Wednesday, March 16, 2011

Implementing the Flipped Classroom

So here goes my second post.  After weeks of pondering what to write, I decided to document my journey into the Flipped Classroom model.  I'll have to say that the decision to flip the class was easy.  After years of becoming frustrated with the daily "how my class functions" routine, I was ready for a change.  I was either ready for a change or ready to get out of education.  It had grown that bad.  I teach at a private school and compared to my experience in teaching at a public school, one would wonder why the frustration.  I have great kids in my classes. Overall, they are more dedicated to school and parent involvement is great.  It wasn't the kids I was frustrated with, it was me.  It was school in general.  Standing in front of class day in and day out, expounding on all MY infinite knowledge while students sat bored and disengaged grew frustrating.  I "power pointed" them to death.  I was frustrated that they wouldn't pay attention.  However, I knew that if I was them, I would be bored too.  Heck, I was bored doing it.  I looked forward to lab days because the students were busy and enjoyed what we were doing. I hated lecture days.  Then came the realization that I could flip the class.  I found that a teacher could record lectures, let the students watch them on their own time (for "homework") and then we could work together, in class, on the assignments.  I could TEACH.  I could be a helper and a mentor.  I loved the idea!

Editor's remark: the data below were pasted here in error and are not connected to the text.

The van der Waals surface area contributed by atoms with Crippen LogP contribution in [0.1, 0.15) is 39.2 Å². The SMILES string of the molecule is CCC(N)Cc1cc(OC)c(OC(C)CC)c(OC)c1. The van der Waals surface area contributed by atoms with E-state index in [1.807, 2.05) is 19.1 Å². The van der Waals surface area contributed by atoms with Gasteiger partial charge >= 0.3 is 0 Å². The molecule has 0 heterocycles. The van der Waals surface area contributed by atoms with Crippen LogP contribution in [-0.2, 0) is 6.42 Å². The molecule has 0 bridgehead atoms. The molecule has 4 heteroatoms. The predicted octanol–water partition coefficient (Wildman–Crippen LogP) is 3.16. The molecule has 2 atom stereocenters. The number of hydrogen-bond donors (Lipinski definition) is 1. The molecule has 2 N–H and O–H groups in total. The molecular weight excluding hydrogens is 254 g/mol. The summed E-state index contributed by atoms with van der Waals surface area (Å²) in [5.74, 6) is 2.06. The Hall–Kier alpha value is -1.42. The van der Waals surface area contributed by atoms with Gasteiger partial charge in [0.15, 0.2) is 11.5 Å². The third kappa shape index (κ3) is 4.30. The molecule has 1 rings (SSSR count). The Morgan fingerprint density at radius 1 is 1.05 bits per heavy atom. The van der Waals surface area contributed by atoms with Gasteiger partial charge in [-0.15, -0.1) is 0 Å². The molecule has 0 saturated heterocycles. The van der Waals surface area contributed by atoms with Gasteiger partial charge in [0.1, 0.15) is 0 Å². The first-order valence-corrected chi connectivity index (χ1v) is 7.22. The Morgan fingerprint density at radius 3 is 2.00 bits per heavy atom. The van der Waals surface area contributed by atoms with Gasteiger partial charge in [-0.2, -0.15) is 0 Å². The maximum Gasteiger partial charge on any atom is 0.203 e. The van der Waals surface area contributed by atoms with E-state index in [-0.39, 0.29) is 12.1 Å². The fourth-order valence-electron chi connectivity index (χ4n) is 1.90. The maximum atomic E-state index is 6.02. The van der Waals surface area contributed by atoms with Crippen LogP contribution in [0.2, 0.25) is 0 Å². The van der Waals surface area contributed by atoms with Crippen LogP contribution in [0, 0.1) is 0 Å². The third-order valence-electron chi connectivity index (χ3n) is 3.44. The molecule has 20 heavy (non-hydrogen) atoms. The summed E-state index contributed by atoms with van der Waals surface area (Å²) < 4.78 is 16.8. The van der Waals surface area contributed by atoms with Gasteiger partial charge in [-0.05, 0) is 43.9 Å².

So I flipped the classroom.  I started using other teachers' vodcasts (video podcasts) until I could get time to make my own.  I started off by trying it the last two units of the school year last year.  The students loved it.  They like having an excuse to use their computers and cell phones to do "school work".  They like having time in class to do the work and they really liked that I was there to help them.  The grades on the two unit assessments were considerably higher than previous years. I had found the great solution!